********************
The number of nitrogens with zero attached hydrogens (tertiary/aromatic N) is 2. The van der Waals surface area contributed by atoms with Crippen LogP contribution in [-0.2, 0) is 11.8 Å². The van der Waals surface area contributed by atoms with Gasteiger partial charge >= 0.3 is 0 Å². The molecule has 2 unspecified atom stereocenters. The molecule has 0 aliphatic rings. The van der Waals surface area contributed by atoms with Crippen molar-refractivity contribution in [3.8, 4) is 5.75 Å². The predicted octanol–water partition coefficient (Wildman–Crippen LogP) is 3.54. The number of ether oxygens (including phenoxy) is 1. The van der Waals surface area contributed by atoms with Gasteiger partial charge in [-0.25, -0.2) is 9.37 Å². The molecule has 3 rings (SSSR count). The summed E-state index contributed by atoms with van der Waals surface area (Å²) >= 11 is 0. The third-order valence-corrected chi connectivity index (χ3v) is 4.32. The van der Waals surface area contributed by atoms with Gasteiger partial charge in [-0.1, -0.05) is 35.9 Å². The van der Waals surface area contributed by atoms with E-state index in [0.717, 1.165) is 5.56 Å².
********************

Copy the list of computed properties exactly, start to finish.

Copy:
The number of nitrogens with zero attached hydrogens (tertiary/aromatic N) is 2. The van der Waals surface area contributed by atoms with Crippen LogP contribution in [-0.2, 0) is 11.8 Å². The van der Waals surface area contributed by atoms with Gasteiger partial charge >= 0.3 is 0 Å². The molecule has 2 unspecified atom stereocenters. The molecule has 0 aliphatic rings. The van der Waals surface area contributed by atoms with Crippen molar-refractivity contribution in [3.8, 4) is 5.75 Å². The predicted octanol–water partition coefficient (Wildman–Crippen LogP) is 3.54. The number of ether oxygens (including phenoxy) is 1. The van der Waals surface area contributed by atoms with Gasteiger partial charge in [-0.25, -0.2) is 9.37 Å². The molecule has 3 rings (SSSR count). The summed E-state index contributed by atoms with van der Waals surface area (Å²) >= 11 is 0. The third-order valence-corrected chi connectivity index (χ3v) is 4.32. The van der Waals surface area contributed by atoms with Gasteiger partial charge in [-0.1, -0.05) is 35.9 Å². The van der Waals surface area contributed by atoms with E-state index in [0.717, 1.165) is 5.56 Å².